It was only after I had rubbed out the drawing the first time and drawn over the remains that I realised I should be photographing each stage so here are the next stages.

Fig. 1.
Fig. 2.
Fig. 3.
Fig. 4.
Fig. 5.
Fig. 6.

When I reached Fig. 5. I had to decide whether to rub out again or carry on to a completed piece. While it would have been interesting to carry on with the process I was conscious of a deadline approaching. I would also have found it much harder to rub this one out as I liked it much better than the other drawings. I decided to complete the drawing (Fig. 6).

I slightly regret stopping here as it would have been a real challenge to carry on deleting and redrawing. I’d like to develop the stamina and confidence to do this. I also originally thought I might start incorporating different media and deleting by painting out marks to erase them. This is something I’d like to look at in further work.

Assignment 4. Seated figure using line.

Fig. 1. I erased “mistakes” in the drawing with white emulsion and redraw the hands, feet and face. The line is more balanced but the face has less character.
Fig. 2. First drawing from life

In this drawing, I was influenced by Jenny Saville’s large scale drawings based on Leonardo de Vinci’s Madonna and child. She draws with charcoal on watercolour paper primed with emulsion.  I used the technique of priming paper with emulsion over soft pencil lines and like the way it disrupts the surface. I drew in pencil and when I felt that the structure was accurate I drew in oiled charcoal. This gives a dark black line which can’t be erased with a rubber and doesn’t smudge easily. I  used this technique in a previous life drawing (Fig. 3). In this drawing I liked the way the drawing looked quite quick and spontaneous even though it was A1 size and took about 50 minutes to draw.

Fig. 3 Life drawing using line

I wasn’t completely happy with my first attempt at the seated figure which was drawn from life (Fig. 2) the lines weren’t as flowing as I’d hoped and the feet and head seemed tentative. I decided to use white emulsion to erase areas I wasn’t happy with and redraw them. I redrew the face, hands and feet. While I’m happier with the overall drawing (Fig. 3)  I feel the face has less character and the feet are too big. Painting over and redrawing the features I want to change is an option. Artists I have looked at like Jenny Saville and Frank Auerbach use this technique to trace the process of drawing and to reveal the interaction of artist and subject.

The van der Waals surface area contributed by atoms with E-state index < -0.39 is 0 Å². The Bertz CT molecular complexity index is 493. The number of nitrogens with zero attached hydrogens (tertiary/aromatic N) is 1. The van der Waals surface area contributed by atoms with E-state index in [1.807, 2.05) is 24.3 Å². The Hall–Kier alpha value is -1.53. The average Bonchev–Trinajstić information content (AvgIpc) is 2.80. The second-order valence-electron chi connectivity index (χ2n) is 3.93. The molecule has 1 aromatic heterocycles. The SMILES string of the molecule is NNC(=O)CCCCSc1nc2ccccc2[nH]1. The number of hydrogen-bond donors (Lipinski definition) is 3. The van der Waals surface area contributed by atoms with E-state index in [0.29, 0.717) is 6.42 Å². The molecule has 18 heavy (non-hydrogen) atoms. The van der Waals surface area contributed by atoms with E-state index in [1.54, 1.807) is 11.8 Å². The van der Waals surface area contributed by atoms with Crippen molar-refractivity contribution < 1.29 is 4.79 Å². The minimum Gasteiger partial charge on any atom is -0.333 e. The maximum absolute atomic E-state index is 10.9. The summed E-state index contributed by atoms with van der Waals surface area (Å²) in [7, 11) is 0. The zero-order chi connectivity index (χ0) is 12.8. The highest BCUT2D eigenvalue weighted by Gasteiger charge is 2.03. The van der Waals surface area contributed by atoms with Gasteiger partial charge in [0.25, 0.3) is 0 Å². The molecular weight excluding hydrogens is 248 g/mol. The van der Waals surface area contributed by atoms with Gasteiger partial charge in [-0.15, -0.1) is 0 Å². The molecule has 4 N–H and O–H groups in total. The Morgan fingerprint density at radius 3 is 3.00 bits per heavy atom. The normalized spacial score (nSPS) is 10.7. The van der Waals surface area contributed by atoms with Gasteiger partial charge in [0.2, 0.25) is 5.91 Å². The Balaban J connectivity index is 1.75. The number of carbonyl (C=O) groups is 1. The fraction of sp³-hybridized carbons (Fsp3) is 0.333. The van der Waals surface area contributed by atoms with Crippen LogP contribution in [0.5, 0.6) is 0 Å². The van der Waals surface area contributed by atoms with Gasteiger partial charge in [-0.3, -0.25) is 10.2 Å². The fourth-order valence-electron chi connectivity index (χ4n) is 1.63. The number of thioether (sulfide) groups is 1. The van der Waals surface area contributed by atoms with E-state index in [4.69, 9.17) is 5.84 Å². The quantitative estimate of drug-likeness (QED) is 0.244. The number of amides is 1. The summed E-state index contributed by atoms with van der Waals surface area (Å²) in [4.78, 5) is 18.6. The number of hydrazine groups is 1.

Project 4. Part 6. Exercise 3. Portrait from memory or the imagination

This is a picture drawn from memory of a woman who works in our local optician. Needless to say, it doesn’t look anything like her! I think I haven’t got enough shadow into her face and her hair is not solid enough. I can see the benefit of drawing individual features to compile a catalogue of eye shapes to draw on.

Part 4. Project 5. Exercises 1. Single moving figure and 2. Groups of figures.

In these exercises I sat in the window of a local coffee shop and drew people walking along the pavement outside. Sometimes there were single figures and sometimes groups so I have put these exercises together.

I started using a drawing pen but then found a pencil seemed to create a quicker, more lively drawing. On this page I also drew the figures smaller which meant I could get the whole figure down in the short time I had to do the drawing.





Part 4. Project 5. Research point. Compare Richard Hambleton “Osaka” and David Haines “Balance Sneakers vs KFC Bucket

Fig. 1 Osaka, 1981, Richard Hambleton
Fig. 2. New Balance Sneakers vs. KFC Bucket. 2007/8 David Haines

These two pictures show two very different approaches to depicting movement. In Fig. 1. Osaka, Richard Hambleton shows movement through loose, blurry brush strokes and spattered paint while in Fig 2. David Haines uses the positioning of the figures and objects in space to show that things are moving. David Haines work is much more photographic depicting a frozen moment in time while Hambleton is attempting to show movement by the energy of his brush strokes as well as the shape of the running figure.